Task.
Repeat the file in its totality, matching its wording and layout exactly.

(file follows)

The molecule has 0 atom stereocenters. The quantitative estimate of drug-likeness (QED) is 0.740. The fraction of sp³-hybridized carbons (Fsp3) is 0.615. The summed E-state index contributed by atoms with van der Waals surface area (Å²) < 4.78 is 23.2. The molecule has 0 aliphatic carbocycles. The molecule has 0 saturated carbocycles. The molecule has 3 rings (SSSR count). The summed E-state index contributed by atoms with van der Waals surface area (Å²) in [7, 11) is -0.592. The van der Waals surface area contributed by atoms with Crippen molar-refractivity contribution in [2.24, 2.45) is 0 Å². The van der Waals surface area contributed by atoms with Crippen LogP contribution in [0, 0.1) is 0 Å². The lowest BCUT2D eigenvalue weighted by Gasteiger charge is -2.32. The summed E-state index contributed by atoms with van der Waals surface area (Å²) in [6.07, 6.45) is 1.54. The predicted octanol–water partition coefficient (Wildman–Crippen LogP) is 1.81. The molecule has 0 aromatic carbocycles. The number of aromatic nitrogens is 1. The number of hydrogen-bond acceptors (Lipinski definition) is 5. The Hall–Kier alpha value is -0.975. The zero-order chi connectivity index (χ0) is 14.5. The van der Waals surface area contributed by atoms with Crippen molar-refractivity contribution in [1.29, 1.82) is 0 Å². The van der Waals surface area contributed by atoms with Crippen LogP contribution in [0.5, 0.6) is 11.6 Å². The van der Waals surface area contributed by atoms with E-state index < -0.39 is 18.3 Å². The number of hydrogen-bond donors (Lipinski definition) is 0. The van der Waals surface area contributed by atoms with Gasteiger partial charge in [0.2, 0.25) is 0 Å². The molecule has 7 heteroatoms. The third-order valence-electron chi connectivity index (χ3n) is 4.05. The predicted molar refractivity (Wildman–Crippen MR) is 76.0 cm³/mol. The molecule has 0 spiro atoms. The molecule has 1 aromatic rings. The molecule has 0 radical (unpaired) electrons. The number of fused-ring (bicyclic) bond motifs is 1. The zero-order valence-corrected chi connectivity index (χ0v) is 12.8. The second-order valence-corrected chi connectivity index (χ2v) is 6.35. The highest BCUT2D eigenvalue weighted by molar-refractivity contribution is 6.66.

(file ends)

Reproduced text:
The molecule has 0 atom stereocenters. The quantitative estimate of drug-likeness (QED) is 0.740. The fraction of sp³-hybridized carbons (Fsp3) is 0.615. The summed E-state index contributed by atoms with van der Waals surface area (Å²) < 4.78 is 23.2. The molecule has 0 aliphatic carbocycles. The molecule has 0 saturated carbocycles. The molecule has 3 rings (SSSR count). The summed E-state index contributed by atoms with van der Waals surface area (Å²) in [7, 11) is -0.592. The van der Waals surface area contributed by atoms with Crippen molar-refractivity contribution in [2.24, 2.45) is 0 Å². The van der Waals surface area contributed by atoms with Crippen LogP contribution in [0, 0.1) is 0 Å². The lowest BCUT2D eigenvalue weighted by Gasteiger charge is -2.32. The summed E-state index contributed by atoms with van der Waals surface area (Å²) in [6.07, 6.45) is 1.54. The predicted octanol–water partition coefficient (Wildman–Crippen LogP) is 1.81. The molecule has 0 aromatic carbocycles. The number of aromatic nitrogens is 1. The number of hydrogen-bond acceptors (Lipinski definition) is 5. The Hall–Kier alpha value is -0.975. The zero-order chi connectivity index (χ0) is 14.5. The van der Waals surface area contributed by atoms with Crippen molar-refractivity contribution in [1.29, 1.82) is 0 Å². The van der Waals surface area contributed by atoms with Crippen LogP contribution in [0.5, 0.6) is 11.6 Å². The van der Waals surface area contributed by atoms with E-state index < -0.39 is 18.3 Å². The number of hydrogen-bond donors (Lipinski definition) is 0. The van der Waals surface area contributed by atoms with Gasteiger partial charge in [0.2, 0.25) is 0 Å². The molecule has 7 heteroatoms. The third-order valence-electron chi connectivity index (χ3n) is 4.05. The predicted molar refractivity (Wildman–Crippen MR) is 76.0 cm³/mol. The molecule has 0 spiro atoms. The molecule has 1 aromatic rings. The molecule has 0 radical (unpaired) electrons. The number of fused-ring (bicyclic) bond motifs is 1. The zero-order valence-corrected chi connectivity index (χ0v) is 12.8. The second-order valence-corrected chi connectivity index (χ2v) is 6.35. The highest BCUT2D eigenvalue weighted by molar-refractivity contribution is 6.66.